Intangible cultural heritage inventories were introduced in 1964 and (as of November 2011) include 126 elements designated by the State as Important Intangible Cultural Heritage (with 484 recognized masters) and 410 elements designated by one of sixteen cities or provinces as City- or Province-designated Intangible Cultural Heritage (with 852 masters). The identification of intangible cultural heritage elements is an ongoing process and the inventories are continuously updated. Although each list is under a separate competent body and regulations, local-level regulations are in conformity with those on a state level, and the lists are neither exclusive nor independent, since elements can be transferred from one inventory to another, or inscribed on more than one inventory.
The criteria for inscription are set out in the Criteria for Designation of Important Intangible Cultural Heritage, a table attached to the Enforcement Decree of the Cultural Heritage Protection Act. One overriding criterion is shared by all elements: the element must have outstanding historic, academic and artistic value and be rich in local character. Specific criteria are elaborated for each genre or domain and are divided into: heritage value (historic, artistic and academic value, and distinct local character); the capability of transmission (transmission skills and transmission activities); and the transmission environment (conditions, base and willingness of transmission). Viability is considered as the top priority in establishing the inventory and elements are divided into two categories: those in need of revitalization and those in danger of extinction, each with a different safeguarding policy.
The inventorying process is conducted over four stages: submission of an application by the expert group or community concerned, the field survey, evaluation by the CHA, and the decision-making stage. The inventory is published in book form and is also compiled into a digital database that is accessible online. Updating the inventory occurs in three ways: regular inspection of the inventory; reinforcement by practitioners of an element; and inscription of a new element. Any community that safeguards and transmits a certain element and wishes to include it in the inventory can complete an application in the required format and submit it to the CHA or local government. In most cases, the applicant community works with experts and non-governmental organizations to produce a more objective application.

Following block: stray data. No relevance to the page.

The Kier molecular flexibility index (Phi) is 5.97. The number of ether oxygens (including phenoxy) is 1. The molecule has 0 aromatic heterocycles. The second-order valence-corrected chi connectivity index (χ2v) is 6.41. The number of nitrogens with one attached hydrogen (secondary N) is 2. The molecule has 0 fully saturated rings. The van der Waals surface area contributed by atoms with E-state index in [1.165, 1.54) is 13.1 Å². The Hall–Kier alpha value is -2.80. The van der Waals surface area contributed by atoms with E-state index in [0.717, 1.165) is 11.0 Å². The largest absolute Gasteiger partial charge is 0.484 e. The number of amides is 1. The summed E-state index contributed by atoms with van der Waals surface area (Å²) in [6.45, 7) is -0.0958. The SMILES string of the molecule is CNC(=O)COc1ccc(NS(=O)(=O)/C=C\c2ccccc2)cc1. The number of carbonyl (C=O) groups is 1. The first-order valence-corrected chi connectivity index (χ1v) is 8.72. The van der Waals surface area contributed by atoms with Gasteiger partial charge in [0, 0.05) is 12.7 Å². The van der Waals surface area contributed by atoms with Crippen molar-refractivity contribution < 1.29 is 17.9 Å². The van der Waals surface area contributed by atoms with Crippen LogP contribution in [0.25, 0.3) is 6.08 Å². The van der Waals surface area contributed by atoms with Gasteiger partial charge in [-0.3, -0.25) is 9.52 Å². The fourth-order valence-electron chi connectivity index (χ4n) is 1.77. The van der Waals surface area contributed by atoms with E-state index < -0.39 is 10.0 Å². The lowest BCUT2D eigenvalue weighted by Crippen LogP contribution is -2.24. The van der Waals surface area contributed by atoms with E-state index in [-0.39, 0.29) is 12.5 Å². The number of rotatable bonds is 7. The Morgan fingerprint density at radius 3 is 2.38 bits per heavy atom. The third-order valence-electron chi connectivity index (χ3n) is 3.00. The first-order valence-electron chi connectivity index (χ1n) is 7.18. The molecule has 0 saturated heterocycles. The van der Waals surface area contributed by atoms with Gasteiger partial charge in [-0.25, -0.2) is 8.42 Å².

Essentially, three types of measures are put in place to promote public awareness of intangible cultural heritage: public education, support for performances and providing access to information. Hence, both central and local governments have provided financial support for intangible cultural heritage performances and exhibitions in order to enhance the visibility and public understanding of intangible cultural heritage. Intangible cultural heritage-related resources (books, photos, videos, etc.) are available both online and offline for the general public and intangible cultural heritage practitioners.
Intangible cultural heritage-related courses are offered as part of secondary and tertiary curricula to ensure a systematic intangible cultural heritage education. Not all intangible cultural heritage elements are included in this, but organized educational activities have been conducted in the field of traditional performing art genres including music, dance and drama. Notably, traditional music classes accounted for 50 % of the musical curriculum in 2011. Intangible cultural heritage elements are also included in lifelong learning and footholds have been established for the general public as well as intangible cultural heritage practitioners to experience and transmit a broad range of intangible cultural heritage. Communities, groups and individuals related to intangible cultural heritage elements also participate in regular training courses to teach their intangible cultural heritage skills and artistry to the general public. Safeguarding societies (many of which are organized by practitioners) offer educational programmes and transmission activities on a regular basis in training institutions established with the support of central and local governments.